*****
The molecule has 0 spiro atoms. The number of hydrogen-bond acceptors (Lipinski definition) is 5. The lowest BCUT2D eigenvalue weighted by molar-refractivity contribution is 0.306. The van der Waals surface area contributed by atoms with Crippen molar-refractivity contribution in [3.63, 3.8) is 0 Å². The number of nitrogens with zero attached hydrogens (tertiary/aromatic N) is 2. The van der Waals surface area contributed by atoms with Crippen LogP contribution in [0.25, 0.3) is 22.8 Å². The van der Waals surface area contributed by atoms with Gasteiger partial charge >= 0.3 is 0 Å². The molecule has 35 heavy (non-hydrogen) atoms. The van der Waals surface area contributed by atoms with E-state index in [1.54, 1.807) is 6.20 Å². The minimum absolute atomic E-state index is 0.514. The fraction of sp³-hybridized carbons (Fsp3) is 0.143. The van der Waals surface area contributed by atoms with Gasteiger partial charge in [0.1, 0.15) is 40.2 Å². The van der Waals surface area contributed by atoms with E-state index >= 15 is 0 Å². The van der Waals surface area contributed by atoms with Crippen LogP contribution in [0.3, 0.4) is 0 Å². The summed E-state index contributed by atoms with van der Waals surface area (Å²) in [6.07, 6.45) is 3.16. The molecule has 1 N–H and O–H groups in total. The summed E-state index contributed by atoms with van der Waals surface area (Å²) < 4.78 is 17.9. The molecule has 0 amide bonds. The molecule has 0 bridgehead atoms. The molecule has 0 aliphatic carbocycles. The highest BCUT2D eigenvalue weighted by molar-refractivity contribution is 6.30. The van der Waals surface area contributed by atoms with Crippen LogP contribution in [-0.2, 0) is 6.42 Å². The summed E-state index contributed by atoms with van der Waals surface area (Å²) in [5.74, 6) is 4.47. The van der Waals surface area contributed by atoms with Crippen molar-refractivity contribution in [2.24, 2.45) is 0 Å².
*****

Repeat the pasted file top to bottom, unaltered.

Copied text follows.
The molecule has 0 spiro atoms. The number of hydrogen-bond acceptors (Lipinski definition) is 5. The lowest BCUT2D eigenvalue weighted by molar-refractivity contribution is 0.306. The van der Waals surface area contributed by atoms with Crippen molar-refractivity contribution in [3.63, 3.8) is 0 Å². The number of nitrogens with zero attached hydrogens (tertiary/aromatic N) is 2. The van der Waals surface area contributed by atoms with Crippen LogP contribution in [0.25, 0.3) is 22.8 Å². The van der Waals surface area contributed by atoms with Gasteiger partial charge >= 0.3 is 0 Å². The molecule has 35 heavy (non-hydrogen) atoms. The van der Waals surface area contributed by atoms with E-state index in [1.54, 1.807) is 6.20 Å². The minimum absolute atomic E-state index is 0.514. The fraction of sp³-hybridized carbons (Fsp3) is 0.143. The van der Waals surface area contributed by atoms with Gasteiger partial charge in [0.1, 0.15) is 40.2 Å². The van der Waals surface area contributed by atoms with E-state index >= 15 is 0 Å². The van der Waals surface area contributed by atoms with Crippen LogP contribution in [0.3, 0.4) is 0 Å². The summed E-state index contributed by atoms with van der Waals surface area (Å²) in [6.07, 6.45) is 3.16. The molecule has 1 N–H and O–H groups in total. The summed E-state index contributed by atoms with van der Waals surface area (Å²) < 4.78 is 17.9. The molecule has 0 amide bonds. The molecule has 0 bridgehead atoms. The molecule has 0 aliphatic carbocycles. The highest BCUT2D eigenvalue weighted by molar-refractivity contribution is 6.30. The van der Waals surface area contributed by atoms with Crippen LogP contribution in [-0.2, 0) is 6.42 Å². The summed E-state index contributed by atoms with van der Waals surface area (Å²) in [5.74, 6) is 4.47. The van der Waals surface area contributed by atoms with Crippen molar-refractivity contribution in [2.24, 2.45) is 0 Å².